A form of public transport, the main train station of the city of Prague is also known as Praha hlavní nádraží. The longest, most effective and most important form of transport in the entire Czech Republic, this station was originally opened during the fateful year of 1871, which was not long before the initiation of the metro system of Prague.
Initially, this station was referred to as Franz Josef Station, based on the name of Franz Josef of Austria. However, from the mid 1940s to the mid 1950s, this station was then referred to as the Wilson Station. This referred to one of the ex-presidents of the United States, known as Woodrow Wilson. He was glorified so much, a statue of him was erected in front of the main train station. Although, this did not seem to sit well with the Germans, causing them to tear it apart during the 1941 war. However, another statue was constructed there in 2012, paying tribute to this ex-president once again. Having served over 20 million passengers and a 132,500 trains, the main train station is a matter of pride for the Czech Republicans.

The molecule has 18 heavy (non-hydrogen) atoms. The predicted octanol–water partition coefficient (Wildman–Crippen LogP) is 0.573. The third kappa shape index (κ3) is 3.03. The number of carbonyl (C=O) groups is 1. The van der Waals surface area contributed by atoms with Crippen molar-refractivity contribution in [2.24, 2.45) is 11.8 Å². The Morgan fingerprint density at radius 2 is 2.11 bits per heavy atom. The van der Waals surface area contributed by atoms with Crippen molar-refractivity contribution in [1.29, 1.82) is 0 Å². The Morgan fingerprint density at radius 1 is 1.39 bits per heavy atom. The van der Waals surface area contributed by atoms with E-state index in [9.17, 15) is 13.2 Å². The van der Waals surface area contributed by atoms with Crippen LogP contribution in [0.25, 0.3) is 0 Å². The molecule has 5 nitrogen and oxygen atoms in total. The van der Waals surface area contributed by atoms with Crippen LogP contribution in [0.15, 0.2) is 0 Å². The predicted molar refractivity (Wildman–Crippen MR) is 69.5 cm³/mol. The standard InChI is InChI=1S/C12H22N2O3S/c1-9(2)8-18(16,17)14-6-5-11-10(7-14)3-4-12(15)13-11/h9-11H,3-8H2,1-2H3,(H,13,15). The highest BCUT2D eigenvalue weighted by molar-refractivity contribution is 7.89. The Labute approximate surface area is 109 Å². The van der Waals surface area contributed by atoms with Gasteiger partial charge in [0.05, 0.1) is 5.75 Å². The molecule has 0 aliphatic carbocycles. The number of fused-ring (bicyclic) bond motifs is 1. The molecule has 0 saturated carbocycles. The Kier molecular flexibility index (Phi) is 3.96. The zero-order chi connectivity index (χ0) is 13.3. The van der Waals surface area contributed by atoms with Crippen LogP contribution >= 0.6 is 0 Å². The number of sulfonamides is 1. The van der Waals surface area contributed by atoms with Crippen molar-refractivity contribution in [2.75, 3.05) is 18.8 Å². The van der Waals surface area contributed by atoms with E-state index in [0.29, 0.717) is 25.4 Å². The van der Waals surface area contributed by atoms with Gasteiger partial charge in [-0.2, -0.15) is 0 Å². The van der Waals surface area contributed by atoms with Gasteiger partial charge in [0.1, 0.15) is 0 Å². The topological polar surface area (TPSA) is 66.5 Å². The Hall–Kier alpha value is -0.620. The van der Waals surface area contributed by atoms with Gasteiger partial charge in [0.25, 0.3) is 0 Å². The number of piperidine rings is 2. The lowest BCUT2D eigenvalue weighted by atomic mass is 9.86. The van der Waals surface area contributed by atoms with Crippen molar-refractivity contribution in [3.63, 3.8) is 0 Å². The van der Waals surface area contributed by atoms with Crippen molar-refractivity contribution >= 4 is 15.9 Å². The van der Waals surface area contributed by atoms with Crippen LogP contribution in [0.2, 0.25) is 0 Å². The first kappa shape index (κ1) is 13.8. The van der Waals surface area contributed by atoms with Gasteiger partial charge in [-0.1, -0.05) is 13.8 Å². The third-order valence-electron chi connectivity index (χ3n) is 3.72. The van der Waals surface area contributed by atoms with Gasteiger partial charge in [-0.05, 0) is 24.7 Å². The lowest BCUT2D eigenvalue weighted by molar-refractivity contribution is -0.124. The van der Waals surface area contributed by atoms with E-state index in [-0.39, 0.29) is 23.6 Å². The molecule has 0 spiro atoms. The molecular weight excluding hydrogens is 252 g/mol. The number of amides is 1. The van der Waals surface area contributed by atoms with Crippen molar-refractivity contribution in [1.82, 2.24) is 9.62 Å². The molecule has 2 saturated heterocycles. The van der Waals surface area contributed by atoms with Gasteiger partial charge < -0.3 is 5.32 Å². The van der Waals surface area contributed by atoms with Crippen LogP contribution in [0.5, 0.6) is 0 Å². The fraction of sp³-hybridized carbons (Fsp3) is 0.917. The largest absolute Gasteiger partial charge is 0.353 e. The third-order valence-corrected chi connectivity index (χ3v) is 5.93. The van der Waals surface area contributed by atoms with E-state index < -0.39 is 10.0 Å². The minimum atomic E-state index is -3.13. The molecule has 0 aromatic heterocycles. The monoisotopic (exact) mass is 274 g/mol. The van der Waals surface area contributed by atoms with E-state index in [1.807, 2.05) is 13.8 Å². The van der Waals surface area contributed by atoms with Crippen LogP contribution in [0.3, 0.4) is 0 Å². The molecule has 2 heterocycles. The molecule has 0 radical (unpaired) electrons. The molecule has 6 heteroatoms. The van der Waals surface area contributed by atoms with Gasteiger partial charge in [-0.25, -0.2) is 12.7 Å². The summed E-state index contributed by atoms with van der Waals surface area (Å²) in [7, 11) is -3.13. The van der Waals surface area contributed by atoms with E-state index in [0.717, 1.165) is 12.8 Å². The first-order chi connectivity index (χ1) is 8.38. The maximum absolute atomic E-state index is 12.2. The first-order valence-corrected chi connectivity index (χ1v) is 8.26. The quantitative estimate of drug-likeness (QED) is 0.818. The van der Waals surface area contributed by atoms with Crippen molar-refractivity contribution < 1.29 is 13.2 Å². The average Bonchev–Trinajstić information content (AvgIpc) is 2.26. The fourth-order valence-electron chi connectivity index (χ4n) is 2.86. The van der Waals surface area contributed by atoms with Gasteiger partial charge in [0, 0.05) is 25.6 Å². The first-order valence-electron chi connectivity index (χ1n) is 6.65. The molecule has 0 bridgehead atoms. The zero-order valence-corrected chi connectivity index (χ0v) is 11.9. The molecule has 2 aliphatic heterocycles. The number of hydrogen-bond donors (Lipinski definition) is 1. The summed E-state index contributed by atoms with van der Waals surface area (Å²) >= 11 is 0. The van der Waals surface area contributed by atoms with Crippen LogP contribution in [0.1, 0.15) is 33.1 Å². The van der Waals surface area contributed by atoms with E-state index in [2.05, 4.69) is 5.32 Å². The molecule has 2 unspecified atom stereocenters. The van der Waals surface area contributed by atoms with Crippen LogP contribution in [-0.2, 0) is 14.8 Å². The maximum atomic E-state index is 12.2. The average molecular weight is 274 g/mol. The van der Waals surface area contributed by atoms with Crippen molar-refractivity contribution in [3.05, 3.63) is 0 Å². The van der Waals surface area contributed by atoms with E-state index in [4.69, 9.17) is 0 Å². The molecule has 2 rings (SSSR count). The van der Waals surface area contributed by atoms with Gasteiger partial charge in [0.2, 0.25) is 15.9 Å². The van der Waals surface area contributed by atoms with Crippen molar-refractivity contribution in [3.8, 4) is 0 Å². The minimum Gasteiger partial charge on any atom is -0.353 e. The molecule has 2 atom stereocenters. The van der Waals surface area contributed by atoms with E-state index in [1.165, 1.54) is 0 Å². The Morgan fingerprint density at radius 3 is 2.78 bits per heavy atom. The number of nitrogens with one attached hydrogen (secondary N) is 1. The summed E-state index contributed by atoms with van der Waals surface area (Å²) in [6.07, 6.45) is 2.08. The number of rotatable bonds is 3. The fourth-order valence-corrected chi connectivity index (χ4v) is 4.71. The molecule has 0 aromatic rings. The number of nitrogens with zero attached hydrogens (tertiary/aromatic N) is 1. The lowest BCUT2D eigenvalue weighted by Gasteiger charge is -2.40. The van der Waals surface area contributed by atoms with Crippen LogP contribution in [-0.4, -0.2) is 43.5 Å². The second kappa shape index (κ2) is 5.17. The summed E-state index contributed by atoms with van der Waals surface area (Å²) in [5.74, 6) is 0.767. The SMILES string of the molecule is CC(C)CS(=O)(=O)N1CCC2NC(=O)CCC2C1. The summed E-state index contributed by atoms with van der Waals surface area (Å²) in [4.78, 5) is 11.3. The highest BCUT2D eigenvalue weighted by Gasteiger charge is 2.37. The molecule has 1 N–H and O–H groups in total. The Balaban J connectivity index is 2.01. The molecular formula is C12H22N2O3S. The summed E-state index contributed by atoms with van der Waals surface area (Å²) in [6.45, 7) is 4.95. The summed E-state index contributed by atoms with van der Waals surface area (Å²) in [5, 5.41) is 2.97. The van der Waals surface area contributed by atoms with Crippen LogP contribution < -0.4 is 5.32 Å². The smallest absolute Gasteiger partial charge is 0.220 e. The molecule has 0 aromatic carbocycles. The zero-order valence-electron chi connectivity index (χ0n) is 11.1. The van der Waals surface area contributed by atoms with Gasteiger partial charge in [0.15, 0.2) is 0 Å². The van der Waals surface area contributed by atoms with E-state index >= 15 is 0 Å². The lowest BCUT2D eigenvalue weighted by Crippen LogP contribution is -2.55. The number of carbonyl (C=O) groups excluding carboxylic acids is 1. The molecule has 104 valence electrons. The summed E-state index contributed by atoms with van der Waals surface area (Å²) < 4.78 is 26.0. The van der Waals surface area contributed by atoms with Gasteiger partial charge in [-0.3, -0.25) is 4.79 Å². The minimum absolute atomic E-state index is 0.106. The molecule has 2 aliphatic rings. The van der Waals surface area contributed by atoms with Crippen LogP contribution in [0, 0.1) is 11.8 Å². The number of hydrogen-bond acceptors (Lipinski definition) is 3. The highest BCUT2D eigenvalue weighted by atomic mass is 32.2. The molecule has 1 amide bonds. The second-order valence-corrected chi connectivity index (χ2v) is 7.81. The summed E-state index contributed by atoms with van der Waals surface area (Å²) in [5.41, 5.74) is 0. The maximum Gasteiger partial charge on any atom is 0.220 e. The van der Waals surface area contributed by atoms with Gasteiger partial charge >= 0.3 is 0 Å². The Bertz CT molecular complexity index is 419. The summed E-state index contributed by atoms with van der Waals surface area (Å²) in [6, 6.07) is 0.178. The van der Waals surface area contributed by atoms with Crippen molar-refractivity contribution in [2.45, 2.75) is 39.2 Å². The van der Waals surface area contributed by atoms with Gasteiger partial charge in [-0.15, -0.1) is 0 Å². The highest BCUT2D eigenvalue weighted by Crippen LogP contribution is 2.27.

Designed by a Czech-based architect known as Josef Fanta, the station building and the station hall were built in the years 1901 and 1909, respectively. As the people of that era were fond of Art Nouveau buildings, the station building was built according to that style.
Just to help you understand this better, we have gathered some useful information, as follows:
- Local amenities: These are handled by the main train station are handled by the line C metro, taking passengers to places within the boundaries of the city of Prague.
- Regional amenities: The trains from the main train station are seen taking passengers to certain Czech cities, such as Olomouc, Brno, and a few others.
- Long-distance amenities: These services include aid in getting to different parts of Europe, including Slovakia, Germany, Croatia, Poland, Switzerland, Hungary and some more. This is perfect for those tourists who plan on roaming the whole of Europe, and not just the Czech Republic.